People in my generation have no attachment to the cars by and large. We may find them cool looking, but they're not relevant to our worlds. They were out of production years before we were even born. People will buy cars because they look cool, but not for big money. Then factor in that many c3 lack things that are beyond a minimum expectation to us (power steering, brakes, windows, a/c... not having these is unfathomable to us even on hoopties). Most people in my age group dont even know wtf a carb is, let alone are willing to deal with the complications of one.

I think all the guys who had attachments to them spent the money to lovingly restore them. They spent a lot on them, but the reality is the people who will buy them now dont place the same value into them as what was spent.

Older muscle cars like this will all go down.
Well, off the subject of cars.
He makes a great case for me to spend all my money and leave the rest to charity cause my kids wonít appreciate the fruits of my hard labor
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Old 01-28-2019, 09:54 AM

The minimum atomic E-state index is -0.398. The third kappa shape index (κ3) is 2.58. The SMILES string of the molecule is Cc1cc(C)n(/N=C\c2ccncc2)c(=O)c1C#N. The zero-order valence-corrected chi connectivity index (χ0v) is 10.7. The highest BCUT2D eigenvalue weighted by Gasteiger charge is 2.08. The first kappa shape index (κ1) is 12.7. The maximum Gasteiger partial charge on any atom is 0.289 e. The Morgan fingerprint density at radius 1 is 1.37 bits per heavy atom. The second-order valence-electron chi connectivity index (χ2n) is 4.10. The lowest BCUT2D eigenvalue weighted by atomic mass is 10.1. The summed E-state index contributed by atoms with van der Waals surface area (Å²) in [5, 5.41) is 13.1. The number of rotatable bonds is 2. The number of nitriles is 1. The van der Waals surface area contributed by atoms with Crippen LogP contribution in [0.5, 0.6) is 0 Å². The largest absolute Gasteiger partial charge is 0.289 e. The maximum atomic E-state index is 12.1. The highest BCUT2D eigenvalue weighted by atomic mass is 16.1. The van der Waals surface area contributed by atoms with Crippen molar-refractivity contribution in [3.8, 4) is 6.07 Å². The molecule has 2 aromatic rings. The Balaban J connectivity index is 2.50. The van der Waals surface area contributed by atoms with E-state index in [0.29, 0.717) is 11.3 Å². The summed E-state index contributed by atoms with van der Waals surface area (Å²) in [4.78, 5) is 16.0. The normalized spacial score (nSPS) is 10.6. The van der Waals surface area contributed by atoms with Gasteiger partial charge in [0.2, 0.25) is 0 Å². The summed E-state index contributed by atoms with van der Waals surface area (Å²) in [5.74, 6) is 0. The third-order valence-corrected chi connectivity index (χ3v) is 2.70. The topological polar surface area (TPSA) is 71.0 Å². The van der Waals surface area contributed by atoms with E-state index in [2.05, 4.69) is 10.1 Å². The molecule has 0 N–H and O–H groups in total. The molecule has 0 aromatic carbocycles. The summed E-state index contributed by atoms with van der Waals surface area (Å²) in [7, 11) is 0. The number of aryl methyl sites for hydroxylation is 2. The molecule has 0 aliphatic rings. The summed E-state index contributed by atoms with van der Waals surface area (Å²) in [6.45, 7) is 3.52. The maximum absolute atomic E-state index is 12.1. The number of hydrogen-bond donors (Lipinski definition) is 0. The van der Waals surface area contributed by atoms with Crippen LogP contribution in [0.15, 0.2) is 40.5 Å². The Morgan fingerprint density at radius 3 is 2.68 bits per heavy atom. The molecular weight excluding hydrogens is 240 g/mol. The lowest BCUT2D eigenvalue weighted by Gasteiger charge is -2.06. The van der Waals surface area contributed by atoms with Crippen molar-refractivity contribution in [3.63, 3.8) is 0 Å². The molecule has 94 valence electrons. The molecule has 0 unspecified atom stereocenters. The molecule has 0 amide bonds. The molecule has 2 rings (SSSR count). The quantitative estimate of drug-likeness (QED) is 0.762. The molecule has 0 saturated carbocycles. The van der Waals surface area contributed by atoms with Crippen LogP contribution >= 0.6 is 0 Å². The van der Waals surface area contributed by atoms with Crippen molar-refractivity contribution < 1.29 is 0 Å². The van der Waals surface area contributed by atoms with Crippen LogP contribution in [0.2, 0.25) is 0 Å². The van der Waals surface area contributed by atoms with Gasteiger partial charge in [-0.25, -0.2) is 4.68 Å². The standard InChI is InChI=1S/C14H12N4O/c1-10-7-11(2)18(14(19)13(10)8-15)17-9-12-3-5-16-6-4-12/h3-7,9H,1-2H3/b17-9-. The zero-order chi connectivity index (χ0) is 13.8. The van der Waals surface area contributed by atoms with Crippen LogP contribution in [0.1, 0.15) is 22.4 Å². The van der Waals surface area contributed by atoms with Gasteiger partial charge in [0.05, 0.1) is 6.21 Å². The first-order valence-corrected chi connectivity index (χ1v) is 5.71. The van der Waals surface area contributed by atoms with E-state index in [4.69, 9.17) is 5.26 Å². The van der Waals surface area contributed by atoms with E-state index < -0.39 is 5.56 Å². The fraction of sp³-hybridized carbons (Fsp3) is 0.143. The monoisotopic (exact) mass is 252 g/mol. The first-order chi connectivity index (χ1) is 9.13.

#34  
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I say give it a few years. A lot of up-and-coming enthusiasts, who simply can't afford a C3 (or anything more than a miata) at the moment show a lot of interest in these muscle cars, just for the longest time they've been inaccessible. Are these cars going to remain as time capsules, a remnant of the era they were from? Likely not. There's still going to be purists out there who never experienced cars in their era, but still wants to know what that's like to really drive a car that thrashes you as hard as you thrash it.

Sure, my generation and the past two prior have no real attachment, but there's still respect, and for some, a classic like this, even with the lacking of features that to some is unreasonable, there's just this appeal, allure that makes it more desirable than anything else.
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Old 01-28-2019, 10:43 AM
  #35  
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25k for a super clean 350/200 72' is not a stretch at all.......IF it is a 4 speed......Autos do not bring near as much.